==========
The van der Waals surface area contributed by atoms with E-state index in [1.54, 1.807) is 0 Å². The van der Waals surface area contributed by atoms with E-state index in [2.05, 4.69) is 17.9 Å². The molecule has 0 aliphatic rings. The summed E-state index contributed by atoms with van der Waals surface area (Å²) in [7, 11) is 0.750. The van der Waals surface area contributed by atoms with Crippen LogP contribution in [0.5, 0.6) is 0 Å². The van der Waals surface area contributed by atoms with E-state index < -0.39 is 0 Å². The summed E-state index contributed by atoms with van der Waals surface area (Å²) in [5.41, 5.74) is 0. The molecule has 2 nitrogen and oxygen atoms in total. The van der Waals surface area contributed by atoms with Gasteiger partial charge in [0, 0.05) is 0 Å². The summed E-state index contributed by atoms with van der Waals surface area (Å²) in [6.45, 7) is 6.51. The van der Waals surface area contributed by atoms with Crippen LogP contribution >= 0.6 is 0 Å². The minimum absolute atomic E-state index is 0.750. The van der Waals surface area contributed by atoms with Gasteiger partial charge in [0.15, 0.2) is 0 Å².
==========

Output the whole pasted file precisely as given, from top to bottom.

The van der Waals surface area contributed by atoms with E-state index in [1.54, 1.807) is 0 Å². The van der Waals surface area contributed by atoms with E-state index in [2.05, 4.69) is 17.9 Å². The molecule has 0 aliphatic rings. The summed E-state index contributed by atoms with van der Waals surface area (Å²) in [7, 11) is 0.750. The van der Waals surface area contributed by atoms with Crippen LogP contribution in [0.5, 0.6) is 0 Å². The van der Waals surface area contributed by atoms with E-state index < -0.39 is 0 Å². The summed E-state index contributed by atoms with van der Waals surface area (Å²) in [5.41, 5.74) is 0. The molecule has 2 nitrogen and oxygen atoms in total. The van der Waals surface area contributed by atoms with Gasteiger partial charge in [0, 0.05) is 0 Å². The summed E-state index contributed by atoms with van der Waals surface area (Å²) in [6.45, 7) is 6.51. The van der Waals surface area contributed by atoms with Crippen LogP contribution >= 0.6 is 0 Å². The minimum absolute atomic E-state index is 0.750. The van der Waals surface area contributed by atoms with Gasteiger partial charge in [0.15, 0.2) is 0 Å².